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1.0.7 • Public • Published

Better Diff & Merge


  • 2-way diff -- Intelligently generates an edit script (insertions and deletions) describing how to transform one array into another.
  • 3-way merge -- given a shared common ancestor version, and two newer versions, generates a merged result that not only merges non-conflicting changes, but also semantically resolves conflicts.


  • Works on all sorts of inputs. Use with strings by character, word, line, or arbitrary tokenization (therefore supporting things like HTML). Or use with arbitrary arrays.
  • Fast. About four times faster than the famous diff-merge-patch library (Neil Fraser, Google).
  • High-quality results. As the unit tests demonstrate, the edits are more semantically-correct than libraries based on the popular Myers-LCS method, like diff-merge-patch (see below).
  • Multiple algorithms. Because different use-cases might benefit from different algorithms. Some included here are novel.
  • Typescript. Written in Typescript, distributed as regular Javascript; includes Typescript declarations.
  • 100% unit test coverage. And a large variety of corner-case tests.


Use through npm, or get the source from Github.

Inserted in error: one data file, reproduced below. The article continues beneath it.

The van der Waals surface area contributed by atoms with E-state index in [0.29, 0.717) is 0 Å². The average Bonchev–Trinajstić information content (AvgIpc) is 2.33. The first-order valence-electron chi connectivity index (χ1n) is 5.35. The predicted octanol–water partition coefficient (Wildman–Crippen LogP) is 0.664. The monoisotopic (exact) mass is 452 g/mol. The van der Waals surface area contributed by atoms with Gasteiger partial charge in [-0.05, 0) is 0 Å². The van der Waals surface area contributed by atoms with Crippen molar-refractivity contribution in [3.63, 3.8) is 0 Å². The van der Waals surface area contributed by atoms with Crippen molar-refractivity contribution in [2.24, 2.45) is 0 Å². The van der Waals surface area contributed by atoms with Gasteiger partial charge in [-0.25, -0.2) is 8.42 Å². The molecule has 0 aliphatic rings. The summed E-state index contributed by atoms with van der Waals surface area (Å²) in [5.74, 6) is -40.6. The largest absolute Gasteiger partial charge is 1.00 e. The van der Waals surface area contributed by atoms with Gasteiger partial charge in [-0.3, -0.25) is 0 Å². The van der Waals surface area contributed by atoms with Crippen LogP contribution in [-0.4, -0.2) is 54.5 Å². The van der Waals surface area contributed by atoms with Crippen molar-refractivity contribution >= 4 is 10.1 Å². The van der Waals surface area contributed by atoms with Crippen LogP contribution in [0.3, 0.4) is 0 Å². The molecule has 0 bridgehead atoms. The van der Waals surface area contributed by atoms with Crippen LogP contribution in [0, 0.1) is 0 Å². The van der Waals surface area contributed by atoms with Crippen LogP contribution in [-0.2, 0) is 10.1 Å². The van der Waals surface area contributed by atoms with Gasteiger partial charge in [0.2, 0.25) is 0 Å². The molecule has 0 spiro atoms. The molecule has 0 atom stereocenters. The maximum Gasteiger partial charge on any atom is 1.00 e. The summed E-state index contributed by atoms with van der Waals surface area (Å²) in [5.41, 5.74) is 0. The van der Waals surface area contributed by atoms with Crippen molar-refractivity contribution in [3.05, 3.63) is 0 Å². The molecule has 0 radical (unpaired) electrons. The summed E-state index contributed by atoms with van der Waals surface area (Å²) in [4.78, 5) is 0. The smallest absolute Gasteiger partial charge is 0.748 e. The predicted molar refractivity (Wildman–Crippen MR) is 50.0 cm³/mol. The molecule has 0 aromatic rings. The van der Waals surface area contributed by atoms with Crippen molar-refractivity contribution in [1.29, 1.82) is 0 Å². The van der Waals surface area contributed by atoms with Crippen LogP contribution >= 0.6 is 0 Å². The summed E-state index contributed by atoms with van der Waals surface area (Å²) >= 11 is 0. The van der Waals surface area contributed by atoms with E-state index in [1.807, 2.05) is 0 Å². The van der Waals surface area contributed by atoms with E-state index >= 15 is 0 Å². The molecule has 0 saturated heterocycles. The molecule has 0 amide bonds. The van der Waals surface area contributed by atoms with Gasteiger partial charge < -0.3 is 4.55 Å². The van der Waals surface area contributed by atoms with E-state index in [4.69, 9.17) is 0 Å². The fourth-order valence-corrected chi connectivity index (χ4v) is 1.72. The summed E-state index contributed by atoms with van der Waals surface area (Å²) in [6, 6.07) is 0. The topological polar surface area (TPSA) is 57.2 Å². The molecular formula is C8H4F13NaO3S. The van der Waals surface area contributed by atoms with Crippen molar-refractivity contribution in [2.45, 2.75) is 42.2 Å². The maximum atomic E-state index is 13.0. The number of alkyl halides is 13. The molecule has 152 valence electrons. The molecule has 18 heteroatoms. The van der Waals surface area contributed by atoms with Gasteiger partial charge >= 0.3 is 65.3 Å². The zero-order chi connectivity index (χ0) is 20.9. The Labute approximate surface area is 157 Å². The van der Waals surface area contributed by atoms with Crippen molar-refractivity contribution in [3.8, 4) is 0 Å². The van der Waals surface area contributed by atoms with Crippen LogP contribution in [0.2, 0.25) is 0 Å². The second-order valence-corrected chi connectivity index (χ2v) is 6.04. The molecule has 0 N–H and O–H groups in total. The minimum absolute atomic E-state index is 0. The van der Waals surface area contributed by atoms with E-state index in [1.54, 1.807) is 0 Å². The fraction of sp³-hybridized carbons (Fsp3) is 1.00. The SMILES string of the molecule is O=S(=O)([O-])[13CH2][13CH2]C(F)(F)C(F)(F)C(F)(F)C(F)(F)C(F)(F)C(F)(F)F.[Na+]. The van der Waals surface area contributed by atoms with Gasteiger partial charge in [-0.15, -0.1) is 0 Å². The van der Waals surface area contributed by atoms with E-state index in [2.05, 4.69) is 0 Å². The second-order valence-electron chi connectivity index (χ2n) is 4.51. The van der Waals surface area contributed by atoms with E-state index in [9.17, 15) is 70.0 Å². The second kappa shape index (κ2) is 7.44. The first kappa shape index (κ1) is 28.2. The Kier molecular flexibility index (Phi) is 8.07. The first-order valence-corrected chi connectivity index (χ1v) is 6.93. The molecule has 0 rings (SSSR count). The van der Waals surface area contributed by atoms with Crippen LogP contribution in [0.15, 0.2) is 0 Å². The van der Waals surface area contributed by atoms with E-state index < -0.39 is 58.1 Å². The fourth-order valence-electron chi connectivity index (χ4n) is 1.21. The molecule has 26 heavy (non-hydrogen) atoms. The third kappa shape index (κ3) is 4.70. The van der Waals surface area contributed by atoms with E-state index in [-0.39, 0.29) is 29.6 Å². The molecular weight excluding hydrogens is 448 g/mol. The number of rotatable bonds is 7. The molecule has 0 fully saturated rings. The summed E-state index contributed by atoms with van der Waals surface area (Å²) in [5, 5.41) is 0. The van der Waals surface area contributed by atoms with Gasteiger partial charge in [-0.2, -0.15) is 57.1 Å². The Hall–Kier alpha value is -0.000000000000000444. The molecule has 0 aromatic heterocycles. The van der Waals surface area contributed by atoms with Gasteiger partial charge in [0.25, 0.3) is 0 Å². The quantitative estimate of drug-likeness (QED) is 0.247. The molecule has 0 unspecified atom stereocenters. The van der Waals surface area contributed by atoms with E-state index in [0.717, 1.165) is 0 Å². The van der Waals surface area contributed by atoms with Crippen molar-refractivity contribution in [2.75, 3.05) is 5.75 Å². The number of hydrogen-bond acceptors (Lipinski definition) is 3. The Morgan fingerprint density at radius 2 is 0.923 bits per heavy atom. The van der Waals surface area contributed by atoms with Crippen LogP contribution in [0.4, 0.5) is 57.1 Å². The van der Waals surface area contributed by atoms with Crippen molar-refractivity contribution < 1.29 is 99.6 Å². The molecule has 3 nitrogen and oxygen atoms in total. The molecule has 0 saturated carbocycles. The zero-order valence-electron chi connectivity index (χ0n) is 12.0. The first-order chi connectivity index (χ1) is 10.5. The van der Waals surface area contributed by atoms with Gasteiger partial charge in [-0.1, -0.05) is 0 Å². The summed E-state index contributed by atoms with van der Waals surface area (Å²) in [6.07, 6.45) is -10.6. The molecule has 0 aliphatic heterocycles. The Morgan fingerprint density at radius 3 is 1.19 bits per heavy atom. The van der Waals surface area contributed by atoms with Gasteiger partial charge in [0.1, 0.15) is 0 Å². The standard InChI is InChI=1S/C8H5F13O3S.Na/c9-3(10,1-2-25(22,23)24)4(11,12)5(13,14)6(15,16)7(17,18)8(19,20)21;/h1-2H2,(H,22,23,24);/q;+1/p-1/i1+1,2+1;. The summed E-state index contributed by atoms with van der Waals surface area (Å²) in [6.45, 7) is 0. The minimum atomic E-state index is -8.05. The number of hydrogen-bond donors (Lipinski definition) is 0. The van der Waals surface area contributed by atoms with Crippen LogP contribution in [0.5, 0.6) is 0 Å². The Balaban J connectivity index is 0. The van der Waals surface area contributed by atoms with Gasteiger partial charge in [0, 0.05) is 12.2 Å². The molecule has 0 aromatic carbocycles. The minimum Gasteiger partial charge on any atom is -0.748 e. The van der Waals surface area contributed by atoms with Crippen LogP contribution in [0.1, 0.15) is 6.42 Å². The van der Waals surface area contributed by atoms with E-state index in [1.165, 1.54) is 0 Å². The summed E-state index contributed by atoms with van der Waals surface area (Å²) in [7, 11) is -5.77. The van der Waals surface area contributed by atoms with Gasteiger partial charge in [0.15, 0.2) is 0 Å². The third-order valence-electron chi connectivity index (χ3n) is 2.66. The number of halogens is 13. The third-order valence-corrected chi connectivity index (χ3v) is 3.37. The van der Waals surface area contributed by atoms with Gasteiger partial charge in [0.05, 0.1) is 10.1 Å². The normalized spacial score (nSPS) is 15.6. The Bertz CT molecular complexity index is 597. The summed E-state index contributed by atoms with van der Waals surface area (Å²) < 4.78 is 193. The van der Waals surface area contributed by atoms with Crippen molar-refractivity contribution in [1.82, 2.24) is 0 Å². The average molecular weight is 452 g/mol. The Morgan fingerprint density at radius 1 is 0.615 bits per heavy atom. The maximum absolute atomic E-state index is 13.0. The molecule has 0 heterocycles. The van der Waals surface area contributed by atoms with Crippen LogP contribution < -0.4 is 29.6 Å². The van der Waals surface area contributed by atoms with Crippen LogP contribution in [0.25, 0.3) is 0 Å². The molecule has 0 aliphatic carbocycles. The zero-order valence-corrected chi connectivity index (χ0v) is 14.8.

StringEngine -- simplest invocation, for strings

Generates differences between strings.

import { StringEngine, DiffAlgorithm } from '@asmartbear/diff-merge'

/***** Differences by character *****/
prev = "This is a good test.";
next = "That is a test...";
eng = new StringEngine();
script = eng.getEditsByCharacter(prev, next);
// Th[is]{at} is a [good ]test.{..}
script.visitEditsForward( edit => {
	console.log("type:", edit.isEquality(), edit.isPureInsertion(), edit.isPureDeletion(), edit.isModification());
	console.log("prev:", edit.prev.getCopy().join(''));
	console.log("next:", edit.prev.getCopy().join(''));
// type: true, false, false, false
// prev: Th
// next: Th
// type: false, false, false, true
// prev: is
// next: at
// type: true, false, false, false
// prev:  is a 
// next:  is a 
// type: false, false, true, false
// prev: good
// next: 
// type: true, false, false, false
// prev: test.
// next: test.
// type: false, ftrue, false, false
// prev: 
// next: ..

/***** Differences for prose (by word) *****/
script = eng.getEditsByProse(prev, next);
// [This]{That} is a [good ]test.{..}

/***** Differences by other things *****/
script = eng.getEditsByLine(prev, next);
script = eng.getEditsByToken(prev, next, /</?[\w-]+[^>]*>/g);

/***** Engine options *****/
eng.opt_algorithm = DiffAlgorithm.SIMPLE;  // many times faster, but only basic diffs
eng.opt_algorithm = DiffAlgorithm.HENKEL;  // O(N), especially good with lines and code
eng.opt_shift_rightward = false;	 // faster, but diffs get confused with similar trailing chars
// There's more; see comments in the code.

Engine -- main class, for differencing all arrays

Replace the example above with Engine instead of StringEngine. Use getEdits() instead of the string-specific ones above. Edit script is an array of whatever object was used, instead of string.

Merge -- 3-way merge